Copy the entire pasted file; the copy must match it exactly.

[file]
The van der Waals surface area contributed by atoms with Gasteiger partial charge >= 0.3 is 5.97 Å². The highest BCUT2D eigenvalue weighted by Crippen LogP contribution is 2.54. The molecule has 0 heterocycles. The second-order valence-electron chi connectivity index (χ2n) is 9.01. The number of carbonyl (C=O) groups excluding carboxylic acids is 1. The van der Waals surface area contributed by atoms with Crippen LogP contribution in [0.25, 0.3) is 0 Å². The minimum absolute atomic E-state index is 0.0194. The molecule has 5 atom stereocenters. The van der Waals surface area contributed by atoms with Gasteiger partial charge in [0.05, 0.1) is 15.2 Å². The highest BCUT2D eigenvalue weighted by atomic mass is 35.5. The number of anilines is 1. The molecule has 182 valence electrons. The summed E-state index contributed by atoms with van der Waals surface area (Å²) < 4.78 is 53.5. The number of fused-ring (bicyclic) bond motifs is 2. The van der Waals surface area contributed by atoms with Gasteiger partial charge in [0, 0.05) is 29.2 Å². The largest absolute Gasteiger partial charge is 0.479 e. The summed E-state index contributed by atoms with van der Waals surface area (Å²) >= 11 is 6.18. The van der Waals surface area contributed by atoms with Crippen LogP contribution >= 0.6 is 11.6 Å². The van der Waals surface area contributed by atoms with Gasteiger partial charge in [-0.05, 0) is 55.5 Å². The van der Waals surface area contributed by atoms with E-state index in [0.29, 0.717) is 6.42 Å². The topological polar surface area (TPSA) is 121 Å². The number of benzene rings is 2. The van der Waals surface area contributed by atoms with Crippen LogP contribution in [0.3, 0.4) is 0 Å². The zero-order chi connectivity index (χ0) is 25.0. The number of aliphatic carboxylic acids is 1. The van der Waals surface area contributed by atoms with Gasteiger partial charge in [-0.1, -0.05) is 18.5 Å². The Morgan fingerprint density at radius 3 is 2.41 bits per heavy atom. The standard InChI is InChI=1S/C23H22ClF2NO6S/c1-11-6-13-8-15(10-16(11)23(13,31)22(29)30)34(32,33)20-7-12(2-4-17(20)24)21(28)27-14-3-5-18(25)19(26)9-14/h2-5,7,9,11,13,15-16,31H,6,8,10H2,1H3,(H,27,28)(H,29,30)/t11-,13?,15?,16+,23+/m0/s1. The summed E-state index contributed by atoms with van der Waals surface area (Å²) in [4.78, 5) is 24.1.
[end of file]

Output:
The van der Waals surface area contributed by atoms with Gasteiger partial charge >= 0.3 is 5.97 Å². The highest BCUT2D eigenvalue weighted by Crippen LogP contribution is 2.54. The molecule has 0 heterocycles. The second-order valence-electron chi connectivity index (χ2n) is 9.01. The number of carbonyl (C=O) groups excluding carboxylic acids is 1. The van der Waals surface area contributed by atoms with Crippen LogP contribution in [0.25, 0.3) is 0 Å². The minimum absolute atomic E-state index is 0.0194. The molecule has 5 atom stereocenters. The van der Waals surface area contributed by atoms with Gasteiger partial charge in [0.05, 0.1) is 15.2 Å². The highest BCUT2D eigenvalue weighted by atomic mass is 35.5. The number of anilines is 1. The molecule has 182 valence electrons. The summed E-state index contributed by atoms with van der Waals surface area (Å²) < 4.78 is 53.5. The number of fused-ring (bicyclic) bond motifs is 2. The van der Waals surface area contributed by atoms with Gasteiger partial charge in [0, 0.05) is 29.2 Å². The largest absolute Gasteiger partial charge is 0.479 e. The summed E-state index contributed by atoms with van der Waals surface area (Å²) >= 11 is 6.18. The van der Waals surface area contributed by atoms with Crippen LogP contribution >= 0.6 is 11.6 Å². The van der Waals surface area contributed by atoms with Gasteiger partial charge in [-0.05, 0) is 55.5 Å². The van der Waals surface area contributed by atoms with E-state index in [0.29, 0.717) is 6.42 Å². The topological polar surface area (TPSA) is 121 Å². The number of benzene rings is 2. The van der Waals surface area contributed by atoms with Crippen LogP contribution in [0.3, 0.4) is 0 Å². The zero-order chi connectivity index (χ0) is 25.0. The number of aliphatic carboxylic acids is 1. The van der Waals surface area contributed by atoms with Gasteiger partial charge in [-0.1, -0.05) is 18.5 Å². The Morgan fingerprint density at radius 3 is 2.41 bits per heavy atom. The standard InChI is InChI=1S/C23H22ClF2NO6S/c1-11-6-13-8-15(10-16(11)23(13,31)22(29)30)34(32,33)20-7-12(2-4-17(20)24)21(28)27-14-3-5-18(25)19(26)9-14/h2-5,7,9,11,13,15-16,31H,6,8,10H2,1H3,(H,27,28)(H,29,30)/t11-,13?,15?,16+,23+/m0/s1. The summed E-state index contributed by atoms with van der Waals surface area (Å²) in [4.78, 5) is 24.1.